Oil and pencil on canvas with bottle brush, three safety pins, one bolt.
69.8 x 313 cm
New Haven, Yale Univ. Art Gallery.
Gift from the estate of Katherine S. Dreier 

Besides the visual influence Duchamp had on Matta and the many philosophical/theorical influences, an influence that cannot be ignored is that of Duchamp’s wordplay.

Caption:

Photo of the artists exhibiting in the Artists in Exile show at the Pierre Matisse Gallery, New York, March 1942. Left to right, first row: Matta, Ossip Zadkine, Yves Tanguy, Max Ernst, Marc Chagall, Fernand Léger; second row: André Breton, Piet Mondrian, André Masson, Amedée Ozenfant, Jacques Lipchier, Pavel Tchelitchev, Kurt Seligman, Eugene Berman. Photograph by George Platt Lynes.


I love this picture.

Caption:

Photo of the artists exhibiting in the Artists in Exile show at the Pierre Matisse Gallery, New York, March 1942. Left to right, first row: Matta, Ossip Zadkine, Yves Tanguy, Max Ernst, Marc Chagall, Fernand Léger; second row: André Breton, Piet Mondrian, André Masson, Amedée Ozenfant, Jacques Lipchier, Pavel Tchelitchev, Kurt Seligman, Eugene Berman. Photograph by George Platt Lynes.

I love this picture.

Max Ernst - Surrealism and Painting1942, oil on canvas195.6 x 233.7 cmThe Menil collection, Houston
It goes without saying that at the time of this painting Ernst was living in New York among the Surrealists in exile, married to Peggy Guggenheim. Notice the colours and informal linework of the painting-within-the-painting.

Max Ernst - Surrealism and Painting
1942, oil on canvas
195.6 x 233.7 cm
The Menil collection, Houston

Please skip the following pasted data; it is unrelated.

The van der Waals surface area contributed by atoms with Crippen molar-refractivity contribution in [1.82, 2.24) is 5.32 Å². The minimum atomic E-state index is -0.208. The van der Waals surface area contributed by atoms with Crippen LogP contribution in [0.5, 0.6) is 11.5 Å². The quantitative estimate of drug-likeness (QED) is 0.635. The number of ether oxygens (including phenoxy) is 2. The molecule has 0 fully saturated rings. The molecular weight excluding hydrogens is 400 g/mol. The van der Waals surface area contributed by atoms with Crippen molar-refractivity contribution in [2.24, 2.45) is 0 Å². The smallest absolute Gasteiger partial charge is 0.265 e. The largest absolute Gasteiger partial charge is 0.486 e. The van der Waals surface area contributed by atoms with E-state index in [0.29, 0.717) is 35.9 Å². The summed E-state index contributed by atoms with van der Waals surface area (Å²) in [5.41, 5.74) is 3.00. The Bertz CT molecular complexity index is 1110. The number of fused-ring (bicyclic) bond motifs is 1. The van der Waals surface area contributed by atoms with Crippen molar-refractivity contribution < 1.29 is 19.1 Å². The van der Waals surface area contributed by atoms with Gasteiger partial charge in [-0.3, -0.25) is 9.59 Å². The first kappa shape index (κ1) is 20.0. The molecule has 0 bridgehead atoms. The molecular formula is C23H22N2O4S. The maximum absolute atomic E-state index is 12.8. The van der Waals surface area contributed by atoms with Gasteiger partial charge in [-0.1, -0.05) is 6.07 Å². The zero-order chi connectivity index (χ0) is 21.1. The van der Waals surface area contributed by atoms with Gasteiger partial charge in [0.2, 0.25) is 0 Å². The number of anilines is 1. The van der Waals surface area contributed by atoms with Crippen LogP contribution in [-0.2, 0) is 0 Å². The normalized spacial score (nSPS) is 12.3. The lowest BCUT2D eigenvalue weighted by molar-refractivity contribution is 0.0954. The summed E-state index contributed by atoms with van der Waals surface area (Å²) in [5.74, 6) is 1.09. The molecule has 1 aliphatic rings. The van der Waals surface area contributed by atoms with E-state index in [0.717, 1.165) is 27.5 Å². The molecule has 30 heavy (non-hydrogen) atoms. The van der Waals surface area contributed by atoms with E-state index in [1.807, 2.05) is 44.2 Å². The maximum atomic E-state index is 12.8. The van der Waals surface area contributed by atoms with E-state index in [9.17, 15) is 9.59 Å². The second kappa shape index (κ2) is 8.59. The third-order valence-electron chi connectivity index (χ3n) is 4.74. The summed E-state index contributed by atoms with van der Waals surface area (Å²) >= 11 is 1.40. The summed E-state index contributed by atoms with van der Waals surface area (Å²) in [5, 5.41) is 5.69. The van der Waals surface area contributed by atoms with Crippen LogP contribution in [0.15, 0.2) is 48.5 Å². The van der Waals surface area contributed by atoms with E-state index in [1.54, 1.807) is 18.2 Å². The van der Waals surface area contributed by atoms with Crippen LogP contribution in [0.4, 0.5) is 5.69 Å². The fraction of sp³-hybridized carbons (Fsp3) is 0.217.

It goes without saying that at the time of this painting Ernst was living in New York among the Surrealists in exile, married to Peggy Guggenheim. Notice the colours and informal linework of the painting-within-the-painting.

Max Ernst - Loplop introduces a young girl1930, oil, plaster and various materials on woodMusée National d’Art Moderne, Centre Georges Pompidou, Paris 
Ernst’s Loplop was an example of the use of figurative characters in an abstract/informal context. The bird-like figure is the artist’s familiar, in the same way as in Matta the Great Transparents are embodiments of larger concepts.

Max Ernst - Loplop introduces a young girl
1930, oil, plaster and various materials on wood
Musée National d’Art Moderne, Centre Georges Pompidou, Paris 

Ernst’s Loplop was an example of the use of figurative characters in an abstract/informal context. The bird-like figure is the artist’s familiar, in the same way as in Matta the Great Transparents are embodiments of larger concepts.

17. Les EtoilesLitograph1945One of four tarot cards/bookplates for André Breton’s 1945 first printing of Arcane 17
Arcane 17 is the peak of the Matta/Breton collaboration. These simple “tarot cards” contain simplifications many of the visual themes Matta was pursuing in that period.
Source here.

17. Les Etoiles
Litograph
1945
One of four tarot cards/bookplates for André Breton’s 1945 first printing of Arcane 17

Arcane 17 is the peak of the Matta/Breton collaboration. These simple “tarot cards” contain simplifications many of the visual themes Matta was pursuing in that period.

Source here.